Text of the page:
BREVARD COUNTY, Fla. – The Centers for Disease Control and Prevention late Friday issued its next phase of technical guidance under its framework for conditional sailing order for cruise lines, News 6 partner Florida Today reports.
But it remains unclear when cruises actually will be able to resume. Major cruise lines have not sailed in the United States since March 2020 because of the coronavirus pandemic.
Port Canaveral Chief Executive Officer John Murray said he is “disappointed that this guidance for the cruise industry appears to be nothing more than an incremental step in a far-reaching process to resume passenger sailings in the U.S., with no definitive or target start date.”
The latest phase of the order requires cruise lines to establish agreements at ports where they intend to operate; implement routine testing of crew; and develop plans incorporating vaccination strategies to reduce the risk of introduction and spread of COVID-19 by crew and passengers.
The CDC said this phase — the second of the conditional sail order issued in October 2020 — provides technical instructions on:
- Increasing from weekly to daily the reporting frequency of COVID-19 cases and illnesses.
- Implementing routine testing of all crew based on each ship’s status.
- Updating the color-coding system used to classify ships’ status with respect to COVID-19.
- Decreasing the time needed for a “red” ship to become “green” from 28 to 14 days, based on the availability of onboard testing, routine screening testing protocols and daily reporting.
- Creating planning materials for agreements that port authorities and local health authorities must approve to ensure cruise lines have the necessary infrastructure in place to manage an outbreak of COVID-19 on their ships, including health care capacity and housing to isolate infected people and quarantine those who are exposed.
- Establishing a plan and timeline for vaccination of crew and port personnel.
The CDC said the next phase of the conditional sailing order will include simulated trial voyages that will allow crew and port personnel to practice new COVID-19 operational procedures with volunteers before sailing with passengers.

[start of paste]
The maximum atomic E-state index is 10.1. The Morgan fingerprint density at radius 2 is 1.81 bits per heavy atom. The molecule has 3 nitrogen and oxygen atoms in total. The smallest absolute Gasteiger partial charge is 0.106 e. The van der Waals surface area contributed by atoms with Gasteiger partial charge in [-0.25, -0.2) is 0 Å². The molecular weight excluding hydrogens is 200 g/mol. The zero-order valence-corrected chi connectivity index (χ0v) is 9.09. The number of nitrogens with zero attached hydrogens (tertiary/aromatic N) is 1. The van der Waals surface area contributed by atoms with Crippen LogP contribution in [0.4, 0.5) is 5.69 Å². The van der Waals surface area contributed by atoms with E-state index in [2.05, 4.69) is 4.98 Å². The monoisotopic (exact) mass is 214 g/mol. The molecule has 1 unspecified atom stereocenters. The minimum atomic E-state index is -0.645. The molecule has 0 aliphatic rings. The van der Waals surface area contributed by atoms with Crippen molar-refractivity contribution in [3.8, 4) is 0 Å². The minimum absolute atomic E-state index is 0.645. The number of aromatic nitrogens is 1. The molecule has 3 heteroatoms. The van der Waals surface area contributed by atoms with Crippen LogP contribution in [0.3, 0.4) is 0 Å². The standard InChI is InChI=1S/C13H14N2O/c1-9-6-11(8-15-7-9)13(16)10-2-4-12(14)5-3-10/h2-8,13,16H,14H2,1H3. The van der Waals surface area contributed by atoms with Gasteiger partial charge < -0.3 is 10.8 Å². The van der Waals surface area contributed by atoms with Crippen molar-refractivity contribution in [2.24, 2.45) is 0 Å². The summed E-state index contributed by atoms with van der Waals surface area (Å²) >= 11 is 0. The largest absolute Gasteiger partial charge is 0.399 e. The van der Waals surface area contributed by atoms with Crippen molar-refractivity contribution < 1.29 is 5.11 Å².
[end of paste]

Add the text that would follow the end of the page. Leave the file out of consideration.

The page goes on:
But Murray said he was expecting more at this point from the CDC, which initially issued a no-sail order in March 2020, then replaced it with a conditional sail order in October.
“For a year now, we have been working closely with our cruise partners and directly with the CDC to find a way forward for the return of cruising from Port Canaveral,” Murray said.
He noted that the CDC on Friday also announced that vaccinated Americans could safely travel, including internationally.
The CDC said that “given recent studies evaluating the real-world effects of vaccination, CDC recommends that fully vaccinated people can travel at low risk to themselves. A person is considered fully vaccinated two weeks after receiving the last recommended dose of vaccine.”
Port Canaveral had been the world’s second-busiest cruise port, behind PortMiami, based on passenger volume. Carnival, Disney, Norwegian and Royal Caribbean had ships based at Port Canaveral, and MSC Cruises was planning to join that lineup last fall.
Murray said Port Canaveral has lost $87.6 million in cruise-related revenue from March 2020 through February 2021. Pre-pandemic, cruises and cruise-related parking accounted for about 80% of the port’s revenue.
CDC: We’ll work with cruise lines
In a statement, the CDC said it is “committed to working with the cruise industry and seaport partners to resume cruising when it is safe to do so, following the phased approach outlined in the conditional sailing order.”
“COVID-19 vaccination efforts will be critical in the safe resumption of passenger operations,” the CDC said. “As more people are fully vaccinated, the phased approach allows CDC to incorporate these advancements into planning for resumption of cruise ship travel when it is safe to do so.”
The CDC recommended that all eligible port personnel, cruise passengers and crew get a COVID-19 vaccine when one is available to them.
“Cruising safely and responsibly during a global pandemic is difficult,” the CDC said. “While cruising will always pose some risk of COVID-19 transmission, following the phases of the conditional sailing order will ensure cruise ship passenger operations are conducted in a way that protects crew members, passengers and port personnel, particularly with emerging COVID-19 variants of concern.”
The CDC said it will “continue to update its guidance and recommendations to specify basic safety standards and public health interventions, based on the best scientific evidence available.”